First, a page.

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Toronto's transit woes: Are 'fare equity' policies a real alternative to universal fare reduction strategies?

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Today Toronto City Council will consider the idea of a "low income" "fare equity" policy that would, in theory, make public transit in Toronto, the TTC, more accessible and affordable for those deemed to be below the "low-income" threshold to be set by the city. 

Given the depressing context of our empty political discourse and the self-imposed "limitations" placed on our options by our "mainstream" politicians, one can understand why many on the left and many liberals in Toronto are embracing this idea as a real step forward.

There is even a petition on change.org calling on council to embrace the idea. 

A positive piece by Kaylie Tiessen from the CCPA states:

"The proposed fare equity policy will put a focus on transit affordability across the city with a particular spotlight on low-income people. City staff and advocates alike have recently pointed out that transit accessibility is about more than location and mobility; it’s about affordability as well."

But while this all sounds well and good, the problem is that the proposed solution, a separate fare card for "low-income" residents, is neither as progressive or easy as it appears and ultimately serves as little more than a political pressure release valve to allow politicians to seem to be taking a stance addressing issues of constantly rising fares, inequality and transit when they are really not. 

The devil, as always, is in the details.

How would a Toronto TTC "low income" "fare equity" policy work in practice? Well, we actually have a pretty good idea, as it would almost certainly be run along the same lines as the "Welcome Policy" that the city implemented to offset the disgraceful increases in fees for city programs for children, youth and even adults.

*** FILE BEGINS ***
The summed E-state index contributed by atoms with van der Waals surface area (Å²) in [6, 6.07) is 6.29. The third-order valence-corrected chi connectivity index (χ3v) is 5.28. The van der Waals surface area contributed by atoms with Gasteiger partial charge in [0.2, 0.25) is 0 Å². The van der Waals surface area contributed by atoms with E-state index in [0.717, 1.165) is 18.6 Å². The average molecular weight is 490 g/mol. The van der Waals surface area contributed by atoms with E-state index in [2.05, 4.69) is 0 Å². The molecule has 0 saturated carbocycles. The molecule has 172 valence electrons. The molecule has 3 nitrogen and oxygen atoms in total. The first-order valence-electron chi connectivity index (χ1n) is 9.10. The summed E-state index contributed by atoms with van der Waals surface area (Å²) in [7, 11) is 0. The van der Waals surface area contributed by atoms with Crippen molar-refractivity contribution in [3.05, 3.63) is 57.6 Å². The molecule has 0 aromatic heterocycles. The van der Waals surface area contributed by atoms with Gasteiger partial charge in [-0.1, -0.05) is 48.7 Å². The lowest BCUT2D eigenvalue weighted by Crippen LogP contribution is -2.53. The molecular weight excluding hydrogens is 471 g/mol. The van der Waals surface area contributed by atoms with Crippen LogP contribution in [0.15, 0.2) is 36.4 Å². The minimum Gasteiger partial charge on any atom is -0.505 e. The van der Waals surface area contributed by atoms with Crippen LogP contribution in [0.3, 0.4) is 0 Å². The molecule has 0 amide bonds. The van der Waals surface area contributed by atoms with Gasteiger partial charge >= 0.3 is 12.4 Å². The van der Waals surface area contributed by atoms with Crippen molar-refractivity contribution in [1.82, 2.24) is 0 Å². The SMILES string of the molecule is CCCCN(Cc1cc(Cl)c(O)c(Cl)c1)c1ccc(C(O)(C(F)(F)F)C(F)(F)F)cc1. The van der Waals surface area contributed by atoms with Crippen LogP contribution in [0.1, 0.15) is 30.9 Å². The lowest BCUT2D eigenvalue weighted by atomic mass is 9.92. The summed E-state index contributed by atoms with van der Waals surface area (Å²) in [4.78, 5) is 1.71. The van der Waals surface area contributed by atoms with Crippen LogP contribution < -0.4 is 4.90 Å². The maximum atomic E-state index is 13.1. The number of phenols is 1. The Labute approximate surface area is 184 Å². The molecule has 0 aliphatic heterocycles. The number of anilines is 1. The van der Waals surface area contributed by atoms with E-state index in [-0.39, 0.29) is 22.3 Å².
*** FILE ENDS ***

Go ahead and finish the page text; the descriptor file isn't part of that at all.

Instead of working to find ways to reduce these ever rising fees or eliminate them, the city instead made the liberally minded feel better by promising to offset the fees, to a point, for such programs for the very poor provided that they prove they are very poor via city means tests and continue to do so to get the altogether not so "welcoming" credit. 

Not only must you "have a before tax family income of less than Statistics Canada’s Low Income Cut-Off", which does not take into account the reality of life in Toronto specifically, but you must provide proof of this, as well as "supporting documents", such as proof of identity, residency and income, and, unless you are on Ontario Works, you will then have to wait to hear if this is approved.

Here you can read about the "welcoming" tone of the program:

To ensure that your application is processed as soon as possible, please make sure that you send in all the required documents and complete all sections of the application.


  • Once your Welcome Policy (WP) application has been received and processed, you will be notified of the outcome by mail.
  • The City of Toronto may need to request additional supporting documents to determine WP eligibility. You will be notified if additional documents are required to complete the application process.